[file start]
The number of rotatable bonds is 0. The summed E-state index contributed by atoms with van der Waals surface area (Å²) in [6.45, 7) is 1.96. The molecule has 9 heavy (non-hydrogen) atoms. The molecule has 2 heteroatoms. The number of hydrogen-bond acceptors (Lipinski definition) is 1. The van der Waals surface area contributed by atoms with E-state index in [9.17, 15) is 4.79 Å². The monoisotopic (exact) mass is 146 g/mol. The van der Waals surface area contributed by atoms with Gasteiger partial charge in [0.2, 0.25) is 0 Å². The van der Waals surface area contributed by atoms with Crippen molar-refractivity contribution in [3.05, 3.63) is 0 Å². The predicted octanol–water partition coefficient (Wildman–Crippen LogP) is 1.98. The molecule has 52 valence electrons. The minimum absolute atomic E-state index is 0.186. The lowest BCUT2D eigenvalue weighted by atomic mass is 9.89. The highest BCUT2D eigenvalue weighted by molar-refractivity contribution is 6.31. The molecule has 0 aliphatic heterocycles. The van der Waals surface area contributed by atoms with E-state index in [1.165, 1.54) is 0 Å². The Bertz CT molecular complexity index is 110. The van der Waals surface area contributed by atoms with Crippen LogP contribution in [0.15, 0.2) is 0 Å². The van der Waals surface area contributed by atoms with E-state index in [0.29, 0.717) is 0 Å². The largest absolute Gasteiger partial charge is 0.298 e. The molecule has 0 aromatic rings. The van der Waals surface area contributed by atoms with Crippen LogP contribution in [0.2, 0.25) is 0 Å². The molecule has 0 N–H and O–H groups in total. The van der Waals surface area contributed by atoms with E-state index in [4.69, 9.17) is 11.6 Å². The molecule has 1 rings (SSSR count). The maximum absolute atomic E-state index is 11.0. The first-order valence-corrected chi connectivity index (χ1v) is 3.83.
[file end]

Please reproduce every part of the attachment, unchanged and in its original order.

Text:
The number of rotatable bonds is 0. The summed E-state index contributed by atoms with van der Waals surface area (Å²) in [6.45, 7) is 1.96. The molecule has 9 heavy (non-hydrogen) atoms. The molecule has 2 heteroatoms. The number of hydrogen-bond acceptors (Lipinski definition) is 1. The van der Waals surface area contributed by atoms with E-state index in [9.17, 15) is 4.79 Å². The monoisotopic (exact) mass is 146 g/mol. The van der Waals surface area contributed by atoms with Gasteiger partial charge in [0.2, 0.25) is 0 Å². The van der Waals surface area contributed by atoms with Crippen molar-refractivity contribution in [3.05, 3.63) is 0 Å². The predicted octanol–water partition coefficient (Wildman–Crippen LogP) is 1.98. The molecule has 52 valence electrons. The minimum absolute atomic E-state index is 0.186. The lowest BCUT2D eigenvalue weighted by atomic mass is 9.89. The highest BCUT2D eigenvalue weighted by molar-refractivity contribution is 6.31. The molecule has 0 aliphatic heterocycles. The van der Waals surface area contributed by atoms with E-state index in [1.165, 1.54) is 0 Å². The Bertz CT molecular complexity index is 110. The van der Waals surface area contributed by atoms with Crippen LogP contribution in [0.15, 0.2) is 0 Å². The van der Waals surface area contributed by atoms with E-state index in [0.29, 0.717) is 0 Å². The largest absolute Gasteiger partial charge is 0.298 e. The molecule has 0 aromatic rings. The van der Waals surface area contributed by atoms with Crippen LogP contribution in [0.2, 0.25) is 0 Å². The molecule has 0 N–H and O–H groups in total. The van der Waals surface area contributed by atoms with E-state index in [4.69, 9.17) is 11.6 Å². The molecule has 1 rings (SSSR count). The maximum absolute atomic E-state index is 11.0. The first-order valence-corrected chi connectivity index (χ1v) is 3.83.